Title: Water Managers Warn They May Tighten The Spigot
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Permanent Link: http://ufdc.ufl.edu/WL00002359/00001
 Material Information
Title: Water Managers Warn They May Tighten The Spigot
Physical Description: Book
Language: English
Publisher: Tampa Tribune
 Subjects
Spatial Coverage: North America -- United States of America -- Florida
 Notes
Abstract: Water Managers Warn They May Tighten The Spigot, 10/27/1992
General Note: Box 10, Folder 14 ( SF-Water Use Caution Areas-SWFWMD - 1993-1994 ), Item 74
Funding: Digitized by the Legal Technology Institute in the Levin College of Law at the University of Florida.
 Record Information
Bibliographic ID: WL00002359
Volume ID: VID00001
Source Institution: Levin College of Law, University of Florida
Holding Location: Levin College of Law, University of Florida
Rights Management: All rights reserved by the source institution and holding location.

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* From Page 1

board members contend the ban
has not been enforced. As part of
the plan adopted Monday, the ban
would be extended outside the Im-
pacted area, If computer models
show the' proposed pumping for a
permit would cause the saltwater to


Water managers

warn they may

tighten the spigot
By NANETTE HOLLAND
Tribune Staff Writer
BROOKSVILLE In an unprecedented move, re-
gional water managers Monday warned that water
use may have to be curtailed in eight counties to
stem the salty tide that is souring underground sup-
plies.
In creating the Southern Groundwater Basin Wa-
ter Use Caution Area, officials tripled the amount of
land for which new restrictions on pumping can be
enacted.
The Southwest Florida Water Management Dis-
trict will begin developing those restrictions with sug-.
gestions from an advisory committee to be set up
Next month.
The new caution area encompasses 7,000 square
miles from Hillsborough and Polk counties in the
north to Charlotte in the south, and includes the High-
lands Ridge and Eastern Tampa Bay caution areas
where beefed up conservation measures were enact-
ed two years ago.
The declaration acknowledges water reserves are
in trouble throughout the southern half of the district,
where underground water supplies have been
stressed by a combination of too much pumping, too
little rain, and soils ill-suited to capture and store
what rain does fall.
District officials also have learned that under-
ground water supplies are so intertwined that pump-
ing in one county can affect water levels in another
hence the designation of the entire southern basin
as a.caution area. *
But the action is still not far-reaching enough for
J t "


creep further inland.
"It didn't make sense to deny a
permit for 1,000 gallons -to some-
body just inside the line (of the most
impacted area] and grant one for 1
million gallons Just outside the
line," said Dave Moore, district dep-
Suty director for resource manage-
ment.
Most board members believe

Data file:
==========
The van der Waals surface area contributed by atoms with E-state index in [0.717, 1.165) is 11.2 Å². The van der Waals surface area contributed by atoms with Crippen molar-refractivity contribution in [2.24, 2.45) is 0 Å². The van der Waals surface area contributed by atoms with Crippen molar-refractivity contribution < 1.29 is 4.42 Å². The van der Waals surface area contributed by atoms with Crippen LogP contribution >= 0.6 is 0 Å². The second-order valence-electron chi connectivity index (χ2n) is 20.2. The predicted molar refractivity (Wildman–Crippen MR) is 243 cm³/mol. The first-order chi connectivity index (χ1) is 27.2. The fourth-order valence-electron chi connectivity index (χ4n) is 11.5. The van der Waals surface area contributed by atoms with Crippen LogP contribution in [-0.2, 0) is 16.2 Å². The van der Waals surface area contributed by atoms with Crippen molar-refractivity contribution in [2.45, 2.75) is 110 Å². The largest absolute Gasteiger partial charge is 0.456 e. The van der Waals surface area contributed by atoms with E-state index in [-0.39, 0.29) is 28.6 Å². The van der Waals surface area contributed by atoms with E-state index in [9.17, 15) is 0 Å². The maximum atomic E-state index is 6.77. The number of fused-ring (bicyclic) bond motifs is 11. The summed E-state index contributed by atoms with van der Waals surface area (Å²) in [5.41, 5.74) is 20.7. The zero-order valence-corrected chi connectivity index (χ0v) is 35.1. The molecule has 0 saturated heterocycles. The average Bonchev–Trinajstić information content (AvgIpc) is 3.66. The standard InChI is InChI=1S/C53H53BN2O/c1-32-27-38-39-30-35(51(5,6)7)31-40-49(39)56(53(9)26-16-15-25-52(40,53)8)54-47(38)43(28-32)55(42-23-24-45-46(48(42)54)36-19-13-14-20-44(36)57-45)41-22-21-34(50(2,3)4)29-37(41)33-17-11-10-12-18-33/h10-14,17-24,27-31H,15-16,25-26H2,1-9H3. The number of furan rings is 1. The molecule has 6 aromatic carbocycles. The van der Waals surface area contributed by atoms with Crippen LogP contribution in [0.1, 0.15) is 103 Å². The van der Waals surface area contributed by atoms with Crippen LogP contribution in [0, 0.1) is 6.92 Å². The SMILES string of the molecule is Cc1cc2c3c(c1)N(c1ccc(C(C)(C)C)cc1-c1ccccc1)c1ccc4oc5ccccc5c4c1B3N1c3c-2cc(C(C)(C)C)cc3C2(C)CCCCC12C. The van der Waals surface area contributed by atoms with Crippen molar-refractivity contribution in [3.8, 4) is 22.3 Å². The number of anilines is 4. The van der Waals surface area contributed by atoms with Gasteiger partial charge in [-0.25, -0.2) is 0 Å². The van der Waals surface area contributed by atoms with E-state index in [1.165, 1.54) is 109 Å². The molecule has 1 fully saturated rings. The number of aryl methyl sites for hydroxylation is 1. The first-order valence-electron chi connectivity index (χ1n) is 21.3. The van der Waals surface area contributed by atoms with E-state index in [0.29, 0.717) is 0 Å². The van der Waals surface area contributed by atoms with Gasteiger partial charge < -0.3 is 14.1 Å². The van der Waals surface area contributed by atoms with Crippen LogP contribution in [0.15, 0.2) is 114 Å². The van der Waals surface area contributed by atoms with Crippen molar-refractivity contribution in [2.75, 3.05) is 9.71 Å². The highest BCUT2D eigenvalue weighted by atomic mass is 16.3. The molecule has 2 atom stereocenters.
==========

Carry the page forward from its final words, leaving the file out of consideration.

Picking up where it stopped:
Tribune graphic by ESSEX JAMES
some of the district's governing board members, who
want to implement tough water-use restrictions now.
"I have the sensation that I'm walking in a moun-
tain of Jell-O because this initiative is not geared
enough to action," said board member Margaret Sis-
trunk of Odessa.
Already, saltwater is moving inland as fast as one
foot a day In the most severely stressed area a
500-square-mile chunk of southern Hillsborough and
coastal Manatee counties, a water district study says.
Board members learned last month they already
have issued permits for twice as much water as can
safely be taken from the area.
The district has banned new water-use permits in
the most impacted area for two years, although some

See REGULATORS, Page 5
/.


they have no choice but to reduce
the amount of water available to ev-
eryone. They took a first step to-
ward clamping down on water:use
last month when they directed their
staff to issue only four-year permits
within the caution areas.
Further .restrictions will be, de-
veloped by the governing board and
a committee of farmers, public
wellfield operators and industries
who would be the primary targets
of any cutbacks.
"What has been happening down
there has gotten us into trouble.
Holding the line won't do the job;
we've got to do more than hold: the
line," said board member Jim Cox
of Lakeland.
Board members also are looking
for alternate water sources, such as
rivers and salt-purging reversed os-
mosis treatment systems, to take the
pressure off underground reser-
voirs.
Despite some board members'
eagerness to tackle the problem
now, district executive director Pe-
ter Hubbell emphasized the 6eed
for patience. He said hasty deci-
sions would result in court challeng-
es that would delay any progress
even longer.
Indeed, the district already fac-
es a challenge involving the first of
the four-year water permits (t is-
sued. Officials with the Church of
Jesus Christ of Latter Day Saints,
which owns extensive farmland in
southern Hillsborough County,
maintain they should have been
granted 10-year irrigation permits.
They have filed for a state adairnis-
trative hearing on the matter.
Joining in the challenge is: the
West Coast Regional Water Supply
Authority, the water broker foc Pi-
nellas, Pasco and Hillsborough
counties, which fears its south-cen-
tral wellfeld in southern Hillsbor-
ough also will be limited to a four-
year permit


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Regulators may tighten water rules




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